Pontiac Chooses G8 ST Name For Sport Truck

By Kevin Miller


Pontiac has announced the name “G8 ST” for the Australian-built sport truck which is based off of the G8 sedan. This simple name was chosen from over 18,000 suggestions which had been submitted by the public from GM’s Tame the Name competition.

“Frankly, we were blown away by both the volume and quality of the names that were submitted,” said Craig Bierley, BPG product marketing director for cars and crossovers. “’G8 ST’ was one of the most popular suggestions, plus we noticed a far broader trend toward simple, easy-to-remember names.” While El Camino was a popular suggestion, it was not chosen. “We actually thought very long about El Camino,” said Bierley. “In the end, we felt it was more appropriate to honor the El Camino’s unique place as part of Chevy’s heritage and not use that nameplate on a Pontiac.”

The G8 ST will be on sale in the US in late 2009 as a 2010 model. It will feature the 361 hp V8 engine from the G8 GT performance sedan, and it will offer a 73.9-inch cargo bed that has 42.7 cubic feet of cargo space and can carry a payload of 1,000 pounds (453 kg) or tow a 3,500-pound (1,587 kg) trailer. Thanks to its six-speed automatic transmission and Active Fuel Management system, the G8 ST should offer some of the best fuel economy numbers for V8-powered vehicles with similar cargo/towing ratings while still turning in zero-to-60 times of 5.4 seconds.

Pontiac marketers suggest that the G8 ST is ultimate reflection of the blurring line between cars and trucks, and that the vehicle will fill a unique niche segment in the marketplace, as a sports car with truck-like cargo and towing capabilities. Time will tell whether the G8 ST will be a sales success in the days of $4/gallon gasoline. Whether or not it is, the G8 ST will certainly have the distinction of being a unique vehicle in the marketplace.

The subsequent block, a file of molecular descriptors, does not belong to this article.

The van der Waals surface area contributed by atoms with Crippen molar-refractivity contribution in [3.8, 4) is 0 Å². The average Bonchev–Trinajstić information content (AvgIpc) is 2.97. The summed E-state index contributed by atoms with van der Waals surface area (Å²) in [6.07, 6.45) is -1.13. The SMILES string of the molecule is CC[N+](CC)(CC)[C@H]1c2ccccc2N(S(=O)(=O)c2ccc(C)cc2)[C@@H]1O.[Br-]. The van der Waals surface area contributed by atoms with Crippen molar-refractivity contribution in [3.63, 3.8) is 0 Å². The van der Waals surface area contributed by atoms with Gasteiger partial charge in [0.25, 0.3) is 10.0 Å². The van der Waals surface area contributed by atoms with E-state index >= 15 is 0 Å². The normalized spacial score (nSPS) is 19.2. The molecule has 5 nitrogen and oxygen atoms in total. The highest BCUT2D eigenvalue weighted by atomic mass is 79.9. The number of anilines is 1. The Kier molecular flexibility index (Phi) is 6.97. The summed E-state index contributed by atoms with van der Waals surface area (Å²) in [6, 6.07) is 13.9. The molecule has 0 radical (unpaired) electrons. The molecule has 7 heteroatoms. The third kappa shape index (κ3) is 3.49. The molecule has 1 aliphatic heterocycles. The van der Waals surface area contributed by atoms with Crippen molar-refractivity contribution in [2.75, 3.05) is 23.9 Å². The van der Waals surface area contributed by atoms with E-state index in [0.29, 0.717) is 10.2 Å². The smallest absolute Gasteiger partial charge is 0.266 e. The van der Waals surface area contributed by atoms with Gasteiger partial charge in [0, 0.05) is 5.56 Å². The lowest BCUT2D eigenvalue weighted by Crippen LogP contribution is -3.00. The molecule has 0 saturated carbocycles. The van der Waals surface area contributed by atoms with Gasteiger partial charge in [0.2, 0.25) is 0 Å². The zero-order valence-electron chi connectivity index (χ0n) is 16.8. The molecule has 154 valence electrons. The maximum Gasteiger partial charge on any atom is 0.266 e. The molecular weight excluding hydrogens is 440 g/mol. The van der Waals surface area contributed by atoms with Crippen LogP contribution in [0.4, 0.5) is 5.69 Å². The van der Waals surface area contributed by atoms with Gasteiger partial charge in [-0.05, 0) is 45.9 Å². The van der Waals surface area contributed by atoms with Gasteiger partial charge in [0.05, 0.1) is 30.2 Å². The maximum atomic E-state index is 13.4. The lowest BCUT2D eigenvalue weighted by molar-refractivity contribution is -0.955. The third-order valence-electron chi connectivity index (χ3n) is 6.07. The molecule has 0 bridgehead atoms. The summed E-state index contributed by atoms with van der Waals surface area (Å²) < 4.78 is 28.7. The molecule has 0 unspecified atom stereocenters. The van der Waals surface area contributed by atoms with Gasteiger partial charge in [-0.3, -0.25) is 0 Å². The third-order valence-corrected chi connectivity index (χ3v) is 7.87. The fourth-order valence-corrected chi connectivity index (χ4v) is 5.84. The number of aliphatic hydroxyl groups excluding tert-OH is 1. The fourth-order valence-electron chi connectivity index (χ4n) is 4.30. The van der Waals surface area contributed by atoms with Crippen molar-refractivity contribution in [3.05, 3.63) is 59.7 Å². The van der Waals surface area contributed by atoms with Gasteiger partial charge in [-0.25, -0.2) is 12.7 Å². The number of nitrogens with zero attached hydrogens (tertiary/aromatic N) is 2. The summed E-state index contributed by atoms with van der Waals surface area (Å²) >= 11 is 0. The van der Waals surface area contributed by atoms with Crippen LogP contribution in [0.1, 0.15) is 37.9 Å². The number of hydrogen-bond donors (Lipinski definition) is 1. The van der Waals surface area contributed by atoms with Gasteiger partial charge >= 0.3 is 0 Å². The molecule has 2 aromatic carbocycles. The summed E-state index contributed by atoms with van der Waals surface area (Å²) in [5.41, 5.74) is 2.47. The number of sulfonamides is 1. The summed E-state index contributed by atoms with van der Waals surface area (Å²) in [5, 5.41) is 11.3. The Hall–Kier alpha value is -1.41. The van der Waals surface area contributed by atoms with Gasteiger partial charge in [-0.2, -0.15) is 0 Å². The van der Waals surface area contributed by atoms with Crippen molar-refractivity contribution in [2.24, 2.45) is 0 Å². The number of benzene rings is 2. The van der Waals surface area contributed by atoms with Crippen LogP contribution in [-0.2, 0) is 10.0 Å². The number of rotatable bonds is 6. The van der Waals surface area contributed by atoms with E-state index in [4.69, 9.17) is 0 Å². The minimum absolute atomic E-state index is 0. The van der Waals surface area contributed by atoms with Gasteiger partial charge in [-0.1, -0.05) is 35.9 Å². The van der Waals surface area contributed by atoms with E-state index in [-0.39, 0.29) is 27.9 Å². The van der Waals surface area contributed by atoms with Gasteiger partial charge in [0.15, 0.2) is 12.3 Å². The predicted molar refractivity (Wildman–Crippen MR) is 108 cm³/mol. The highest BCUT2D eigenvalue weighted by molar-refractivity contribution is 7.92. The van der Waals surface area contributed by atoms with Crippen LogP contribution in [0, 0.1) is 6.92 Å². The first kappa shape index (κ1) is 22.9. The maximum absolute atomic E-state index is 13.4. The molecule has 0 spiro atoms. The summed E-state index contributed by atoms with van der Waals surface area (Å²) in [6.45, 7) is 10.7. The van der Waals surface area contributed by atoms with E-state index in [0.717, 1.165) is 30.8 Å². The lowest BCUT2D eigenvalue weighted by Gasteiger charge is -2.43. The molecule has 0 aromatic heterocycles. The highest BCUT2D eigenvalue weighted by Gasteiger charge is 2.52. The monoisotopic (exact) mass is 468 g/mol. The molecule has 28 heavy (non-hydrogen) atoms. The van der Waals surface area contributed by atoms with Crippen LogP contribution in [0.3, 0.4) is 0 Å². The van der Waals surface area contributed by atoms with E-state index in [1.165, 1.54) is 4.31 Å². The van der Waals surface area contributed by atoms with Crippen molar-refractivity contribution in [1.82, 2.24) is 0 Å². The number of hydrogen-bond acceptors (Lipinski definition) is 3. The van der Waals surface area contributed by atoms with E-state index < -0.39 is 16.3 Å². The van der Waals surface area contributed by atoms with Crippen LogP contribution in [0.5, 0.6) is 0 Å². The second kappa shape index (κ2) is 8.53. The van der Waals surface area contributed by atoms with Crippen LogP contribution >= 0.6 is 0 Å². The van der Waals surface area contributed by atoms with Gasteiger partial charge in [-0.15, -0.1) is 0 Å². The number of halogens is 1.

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Author: Brendan Moore

Brendan Moore is a Principal Consultant with Cedar Point Consulting , a management consulting practice based in the Washington, DC area. He also manages Autosavant Consulting, a separate practice within Cedar Point Consulting. where he advises businesses connected to the auto industry. Cedar Point Consulting can be found at http://www.cedarpointconsulting.com.

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  1. I love it, but I think it will sink like a stone after introduction and be gone within two years.

    But, man, I love it.

  2. Sport Truck with an automatic Transmission?
    Nothing to see here, move allong….

  3. Doofuses at GM miss the point yet again. You call it El Camino and make it a chevy.

    Not that it matters. They’re going to sell three of this new Subaru Baja competitor. Just like GM to intro a competent truck into a market begging for excellent small cars.

  4. I agree, this thing will go nowhere in terms of sales. It’s so obvious except to the product planners at GM.

  5. One thing my NA cousins forget is that it doesn’t have to be a sales success per se in the US to be a success. Just as long as it meets its sales targets for NA then it’ll be fine. And these sales targets will be tiny because that’s all the volume the Australian plant can manage. And the US volumes will be a significant proportion of total Ute production……if GM can sell out total production capacity for the Ute then when is that not a success?

    The other thing is that the development costs to Pontiac for this car are miniscule compared to something like the Solstice…..this is as near to a bought-in rebadge as anyone in GM can manage these days. So I’ll wager there’s a good margin on this product.

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